MINNEAPOLIS -- Police were holding three white men in custody as they investigated the shooting of five people who were protesting the police killing of a black man in the Midwestern city of Minneapolis.
The attack on the protesters unfolded late Monday near a police precinct where dozens of protesters have been camped out since the Nov. 15 fatal shooting of Jamar Clark. None suffered life-threatening injuries.
According to police, Clark was shot after he struggled with officers. But some people who said they saw the shooting said the 24-year-old was handcuffed.
The protests are linked to the Black Lives Matter movement which arose in response to a number of police killings of unarmed blacks in Ferguson, Missouri, New York and Baltimore.
Authorities investigating the attack on the protesters arrested a 23-year-old white man, who remained in custody Tuesday evening, and a 32-year-old Hispanic man, who was later released. Two more men -- both white, ages 26 and 21 -- turned themselves in Tuesday afternoon.
Protesters said that before the shooting they noticed three men and a woman who seemed out of place and were asked to leave. Moments later, shots rang out about a block away.
"I really did think it was like firecrackers or something initially because it was so loud and there was like this acrid smell," protester Jie Wronski-Riley said. "I thought, 'Surely, they are not shooting at us."'
Then Wronski-Riley heard the cries of wounded people on the ground. "I really understood the danger we were in and what had happened."
It was not immediately clear who was behind the attack, but several racially disparaging comments had been posted on social media in recent days. One video showed a white man brandishing a gun while claiming to be on his way to the protests. Police issued a warning Friday night, asking demonstrators to be vigilant and report any suspicious behaviour to authorities.
Hennepin County Attorney Mike Freeman said it will be up to a grand jury to decide whether to bring charges against officers in Clark's death.
Freeman issued a statement Tuesday after repeated requests by black activist groups to make the decision himself rather than go to a grand jury. Protesters have complained that grand juries are unlikely to indict police officers.
After marching from the Fourth Precinct police station in north Minneapolis, the site of constant protests since Clark was shot, to Minneapolis City Hall downtown, several hundred people gathered outside the police station Tuesday night for a concert. The diverse crowd, which included a number of children, listened to hip-hop music and soul classics such as "A Change Is Gonna Come."
"We ain't scared. We can't back down. We ain't turning around, but we're here fighting for justice," Nekima Levy-Pounds, president of the Minneapolis chapter of the NAACP civil rights group, told the crowd.
At least one member of Clark's family asked Tuesday for the protests to end. But demonstrators said they would not be intimidated or "bow to fear."
Fourteen people whom protesters believed to be white supremacists were kicked out of the area one night, said Mica Grimm, an organizer of Black Lives Matter Minneapolis. She said they came in with their faces covered and filmed the crowd but would not talk to people. Some made racist comments.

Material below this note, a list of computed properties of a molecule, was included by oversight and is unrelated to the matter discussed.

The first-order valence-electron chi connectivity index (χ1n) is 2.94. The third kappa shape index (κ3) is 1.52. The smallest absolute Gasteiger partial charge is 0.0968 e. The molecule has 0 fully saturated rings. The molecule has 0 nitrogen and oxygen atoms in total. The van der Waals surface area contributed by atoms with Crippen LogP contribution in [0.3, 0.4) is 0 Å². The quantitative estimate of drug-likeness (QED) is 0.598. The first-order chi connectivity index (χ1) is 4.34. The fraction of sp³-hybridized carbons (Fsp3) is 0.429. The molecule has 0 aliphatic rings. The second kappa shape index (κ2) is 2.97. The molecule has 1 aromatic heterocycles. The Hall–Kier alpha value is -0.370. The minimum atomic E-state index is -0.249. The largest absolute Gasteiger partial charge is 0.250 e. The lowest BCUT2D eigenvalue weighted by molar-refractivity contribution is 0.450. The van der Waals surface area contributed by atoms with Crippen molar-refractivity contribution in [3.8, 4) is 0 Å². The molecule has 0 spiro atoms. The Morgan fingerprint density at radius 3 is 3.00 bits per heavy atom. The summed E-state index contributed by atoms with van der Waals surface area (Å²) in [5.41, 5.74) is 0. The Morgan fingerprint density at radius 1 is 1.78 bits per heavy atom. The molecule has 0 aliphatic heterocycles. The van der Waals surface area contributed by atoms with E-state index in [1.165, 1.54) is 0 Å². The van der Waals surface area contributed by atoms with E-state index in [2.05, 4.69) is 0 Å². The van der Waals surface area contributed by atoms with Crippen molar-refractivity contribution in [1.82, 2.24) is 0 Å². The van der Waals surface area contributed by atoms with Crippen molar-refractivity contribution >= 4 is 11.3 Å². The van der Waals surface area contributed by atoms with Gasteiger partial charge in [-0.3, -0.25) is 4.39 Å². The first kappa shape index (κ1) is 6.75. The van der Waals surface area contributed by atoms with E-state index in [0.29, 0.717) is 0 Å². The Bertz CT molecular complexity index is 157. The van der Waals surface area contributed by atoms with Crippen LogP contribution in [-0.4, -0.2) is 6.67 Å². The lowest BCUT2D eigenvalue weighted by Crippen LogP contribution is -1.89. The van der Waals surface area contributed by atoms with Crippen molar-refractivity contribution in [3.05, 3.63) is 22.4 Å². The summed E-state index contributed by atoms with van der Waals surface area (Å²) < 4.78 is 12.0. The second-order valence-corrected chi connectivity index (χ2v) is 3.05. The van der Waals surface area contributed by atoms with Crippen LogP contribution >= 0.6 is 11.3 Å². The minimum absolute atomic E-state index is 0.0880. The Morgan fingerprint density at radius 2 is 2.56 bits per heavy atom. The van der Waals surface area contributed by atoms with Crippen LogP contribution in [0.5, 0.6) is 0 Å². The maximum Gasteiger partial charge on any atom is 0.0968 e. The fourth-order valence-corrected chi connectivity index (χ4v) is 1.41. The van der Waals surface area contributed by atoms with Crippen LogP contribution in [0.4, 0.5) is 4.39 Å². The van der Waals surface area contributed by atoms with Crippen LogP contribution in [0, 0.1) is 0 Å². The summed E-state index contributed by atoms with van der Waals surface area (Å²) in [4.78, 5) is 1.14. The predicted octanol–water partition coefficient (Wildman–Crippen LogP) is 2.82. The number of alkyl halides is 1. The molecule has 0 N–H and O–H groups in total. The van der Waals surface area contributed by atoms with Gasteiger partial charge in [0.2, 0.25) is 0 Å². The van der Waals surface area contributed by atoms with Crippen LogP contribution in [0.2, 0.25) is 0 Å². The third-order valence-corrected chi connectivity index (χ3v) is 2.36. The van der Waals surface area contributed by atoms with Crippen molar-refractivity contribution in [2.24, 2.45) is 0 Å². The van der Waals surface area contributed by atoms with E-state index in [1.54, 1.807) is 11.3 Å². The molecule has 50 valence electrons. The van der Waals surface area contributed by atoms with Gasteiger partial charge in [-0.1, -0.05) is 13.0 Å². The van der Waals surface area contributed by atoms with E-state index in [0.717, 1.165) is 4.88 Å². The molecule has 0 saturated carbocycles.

Grimm said protesters had been threatened by one group online and had been working with hackers to figure out the group's plans.
Grimm said concerns were brought up to police, but protesters felt the threats were not being taken seriously.
The situation escalated Monday night when members of the protesters' security team approached three men and one woman who were standing under a "Justice4Jamar" sign and asked what they were doing.
"We're here for Jamar," one said, according to Henry Habu, who had been providing security for the demonstrators.
Habu said he and others tried to escort the four away from the protest and they took off running. He and others said at least three members of the group were wearing masks that covered the lower half of their faces.
Wronski-Riley, who is also on the security team, said most of the crowd following the men stopped about midway up the street, but a few protesters gave chase. Wronski-Riley and a friend followed to make sure everyone came back safe. After running about another half block, the suspects started shooting.
"It was so busy and chaotic," Wronski-Riley said.
One wounded man had been shot in the back of the leg and was crawling in the street, Wronski-Riley said. Another, who had been shot in the arm, was yelling that his limb was numb and he needed help.
Some protesters criticized the police response time and said officers arrived in full riot gear. Officers aggressively pushed back on the crowd, Wronski-Riley said, at one point using a chemical irritant to keep people back.
"They can't kill the sense of community that I'm building," Wronski-Riley said. "And they can't stop us from making sure that black lives do matter."
Police did not answer questions about their response to the shootings or about their response to prior reports of suspicious behaviour.